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HackNashville

By: Lydia Buzzard

Buzzard, Lydia 2On Friday, November 7th, alongside four other Gatton Academy students, I attended my first hackathon. Hackathons are programming competitions for software developers of all skill levels, and while my team was nowhere near skilled enough to be truly competitive, HackNashville opened its doors to us.

We set up “camp” at a choice location—close to power outlets and the incredible catered food—and for the majority of the next forty-eight hours, this was home. We hatched an idea to create a mobile app that would solve just one of our everyday issues: laundry. We didn’t want to change the world; we only sought knowledge and the unique air of an environment inhabited by some of the world’s under-appreciated engineers. I’m happy to say that we found those things.

Our mobile app, native to Android and iOS, allows Gatton Academy students to simplify their chores by viewing the status of the laundry room at any given time. It notifies the user when his/her laundry is complete, as well as when a “watched” machine becomes available. We all left on Sunday evening more knowledgeable than when we’d arrived. D.J. and I delved into the depths of Android development, Peter finally had a chance to learn how to code with Swift for iPhone, and Vir and Noah studied the structure of internet servers.

But these lessons were not the most important of the weekend. On Saturday night, a group of us talked over dinner about our respective relationships with Computer Science before we came to the Academy. It had been an almost entirely foreign concept to us all. The apparent, show-stopping truth was that without our acceptance to the Academy, we would know nothing about the field we had immersed ourselves in. The same could be said of the people in our group; the Academy had brought us together, the subject and the students, and that was not something to be taken for granted.

We did not win an award at HackNashville 6, but the skills we learned and the photographs we took will show that we were not disappointed. We drove away on Sunday night exhausted, grateful, and above all, ready for HackNashville 7.

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Bill Nye Visit

Michael EvansBill Nye with WKU and Gatton Academy representatives

“Bill! Bill! Bill! Bill!” The sold-out crowd in Diddle Arena chanted as the hero of their collective childhood strode onto stage in his signature suit and bow-tie. Bill Nye, host of popular television show “Bill Nye the Science Guy,” had finally come to give a presentation at WKU. Nye’s visit was part of the WKU Cultural Enhancement Series, and The Gatton Academy was one of the sponsors. Academy students had priority seating, but it was a greatly anticipated event for most of the students at WKU.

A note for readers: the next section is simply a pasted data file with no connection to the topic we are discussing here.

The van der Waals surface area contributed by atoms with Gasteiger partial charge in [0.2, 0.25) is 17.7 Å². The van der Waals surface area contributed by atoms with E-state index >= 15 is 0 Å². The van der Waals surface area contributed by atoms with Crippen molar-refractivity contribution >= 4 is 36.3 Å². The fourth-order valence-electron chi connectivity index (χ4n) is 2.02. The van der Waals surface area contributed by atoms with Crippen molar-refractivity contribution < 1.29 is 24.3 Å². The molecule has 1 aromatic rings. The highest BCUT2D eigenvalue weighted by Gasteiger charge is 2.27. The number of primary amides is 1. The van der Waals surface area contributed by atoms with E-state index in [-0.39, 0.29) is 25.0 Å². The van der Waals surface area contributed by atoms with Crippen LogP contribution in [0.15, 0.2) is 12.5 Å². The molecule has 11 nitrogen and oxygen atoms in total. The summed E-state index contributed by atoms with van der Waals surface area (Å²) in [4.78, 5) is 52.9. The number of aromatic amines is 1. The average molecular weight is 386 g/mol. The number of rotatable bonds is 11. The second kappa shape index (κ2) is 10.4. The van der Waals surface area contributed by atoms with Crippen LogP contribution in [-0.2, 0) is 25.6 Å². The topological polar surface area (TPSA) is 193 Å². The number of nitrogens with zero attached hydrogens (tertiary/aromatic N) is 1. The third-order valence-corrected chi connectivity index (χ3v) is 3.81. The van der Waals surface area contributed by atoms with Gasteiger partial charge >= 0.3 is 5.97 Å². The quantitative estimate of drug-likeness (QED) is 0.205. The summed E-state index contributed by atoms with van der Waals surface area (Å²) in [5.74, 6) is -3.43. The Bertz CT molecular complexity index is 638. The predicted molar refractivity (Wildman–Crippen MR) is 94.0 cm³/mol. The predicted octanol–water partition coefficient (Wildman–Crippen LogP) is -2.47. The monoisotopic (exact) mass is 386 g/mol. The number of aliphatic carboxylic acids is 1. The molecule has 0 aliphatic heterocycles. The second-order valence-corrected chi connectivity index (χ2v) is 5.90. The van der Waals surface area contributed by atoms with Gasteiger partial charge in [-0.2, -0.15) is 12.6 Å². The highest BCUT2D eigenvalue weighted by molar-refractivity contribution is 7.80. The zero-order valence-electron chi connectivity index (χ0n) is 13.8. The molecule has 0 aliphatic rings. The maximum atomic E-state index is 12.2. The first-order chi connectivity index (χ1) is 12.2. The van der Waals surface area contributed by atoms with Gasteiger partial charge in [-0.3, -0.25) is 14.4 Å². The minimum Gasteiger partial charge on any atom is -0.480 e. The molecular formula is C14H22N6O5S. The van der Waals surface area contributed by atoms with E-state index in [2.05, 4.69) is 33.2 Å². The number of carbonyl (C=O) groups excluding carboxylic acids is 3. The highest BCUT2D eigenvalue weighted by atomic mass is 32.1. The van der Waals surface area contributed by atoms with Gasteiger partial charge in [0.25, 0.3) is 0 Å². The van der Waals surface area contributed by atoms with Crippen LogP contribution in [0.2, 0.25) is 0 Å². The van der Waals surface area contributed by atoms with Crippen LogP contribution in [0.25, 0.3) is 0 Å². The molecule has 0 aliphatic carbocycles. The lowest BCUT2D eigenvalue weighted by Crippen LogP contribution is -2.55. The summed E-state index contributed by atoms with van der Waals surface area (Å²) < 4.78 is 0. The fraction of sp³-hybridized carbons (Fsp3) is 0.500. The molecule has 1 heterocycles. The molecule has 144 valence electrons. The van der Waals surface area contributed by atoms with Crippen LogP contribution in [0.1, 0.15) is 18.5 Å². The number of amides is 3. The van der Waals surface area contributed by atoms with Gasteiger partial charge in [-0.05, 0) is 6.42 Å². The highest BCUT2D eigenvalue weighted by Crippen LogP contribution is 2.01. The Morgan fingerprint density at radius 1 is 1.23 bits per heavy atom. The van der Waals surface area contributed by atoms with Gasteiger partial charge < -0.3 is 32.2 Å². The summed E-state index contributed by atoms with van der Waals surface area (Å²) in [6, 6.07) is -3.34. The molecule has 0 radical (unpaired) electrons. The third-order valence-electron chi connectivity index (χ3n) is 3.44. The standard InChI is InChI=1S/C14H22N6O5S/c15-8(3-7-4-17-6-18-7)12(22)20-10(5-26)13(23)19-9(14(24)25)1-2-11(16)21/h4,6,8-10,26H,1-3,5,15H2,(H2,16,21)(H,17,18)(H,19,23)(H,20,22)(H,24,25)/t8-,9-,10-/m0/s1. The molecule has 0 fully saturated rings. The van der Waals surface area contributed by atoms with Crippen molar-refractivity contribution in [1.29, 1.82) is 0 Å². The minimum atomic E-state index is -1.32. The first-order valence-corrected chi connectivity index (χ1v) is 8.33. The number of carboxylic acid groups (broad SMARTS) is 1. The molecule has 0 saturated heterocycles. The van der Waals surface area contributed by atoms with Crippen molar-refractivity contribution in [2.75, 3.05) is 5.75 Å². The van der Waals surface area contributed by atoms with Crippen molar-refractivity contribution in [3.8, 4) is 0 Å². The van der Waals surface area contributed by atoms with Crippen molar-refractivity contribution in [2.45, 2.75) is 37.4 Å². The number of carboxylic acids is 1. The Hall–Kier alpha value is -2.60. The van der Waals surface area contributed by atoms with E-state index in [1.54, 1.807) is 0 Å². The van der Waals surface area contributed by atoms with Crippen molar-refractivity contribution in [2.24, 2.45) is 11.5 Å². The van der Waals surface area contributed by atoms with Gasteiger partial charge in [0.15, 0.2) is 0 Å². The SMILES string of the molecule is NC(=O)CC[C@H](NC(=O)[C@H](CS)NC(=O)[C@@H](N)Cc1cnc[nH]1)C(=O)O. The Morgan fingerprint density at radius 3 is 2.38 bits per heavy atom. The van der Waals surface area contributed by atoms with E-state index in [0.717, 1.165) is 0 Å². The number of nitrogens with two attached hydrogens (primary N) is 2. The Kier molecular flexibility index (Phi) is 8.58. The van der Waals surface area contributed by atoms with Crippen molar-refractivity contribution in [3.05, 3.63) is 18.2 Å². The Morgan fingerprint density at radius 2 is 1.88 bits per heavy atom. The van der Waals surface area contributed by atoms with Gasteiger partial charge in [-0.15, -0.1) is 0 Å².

The opening of Nye’s presentation set a humorous tone for the entire event. He feigned great difficulty in opening his laptop, even replicating one of the various falls that he experienced on the show. Once he finally got it set up, the presentation began in earnest. He told us about how he was inspired by his father, a WWII veteran who, after being placed in aBill Nye and Gus Madsen Japanese POW camp with no electricity, became fascinated with sundials. Nye, although he poked fun at it for a solid 30 minutes, ended up being influenced by his father’s love of sundials to the extent that he helped design the MarsDial, a sundial used to calibrate the cameras on Mars Rovers.

The focus then shifted to the importance of science education for the young adults of today. Several nearly cataclysmic meteor events were shown to us, with the warning that, if a meteor ever hits the Earth, our civilization would grind to a halt. Nye charged us with a mission to, in his words, “SAVE THE WORLD!” (said at the volume that you would imagine). He described various methods to derail potential meteor collisions, and the ways that we could help move the technology forward.

After that segment, Nye answered selected questions tweeted to WKU. He told us about his 300 bow-ties, the ease of understanding Klingon over the arguments of Ken Ham, and two of his favorite science jokes, which, although they were hilarious, I’m afraid to print. I will say that they were perfect closers to a perfect event, one that will be remembered for years to come.

 

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5th Week Assessment

Jenna Willett

The Academy is in its fifth week of classes and that means fifth week assessment for the students. What exactly is the fifth week assessment? To answer this query, April Gaskey, Coordinator of Academic Services, says, “The fifth week assessment is used by WKU to assess and identify students in 100 level courses that may need improvement. The Academy uses this assessment time to acquire grade information for all students in all courses. It is really a great way for us to identify the handful of students who are struggling, some of whom would never admit it, and get them the help they need on the front end.”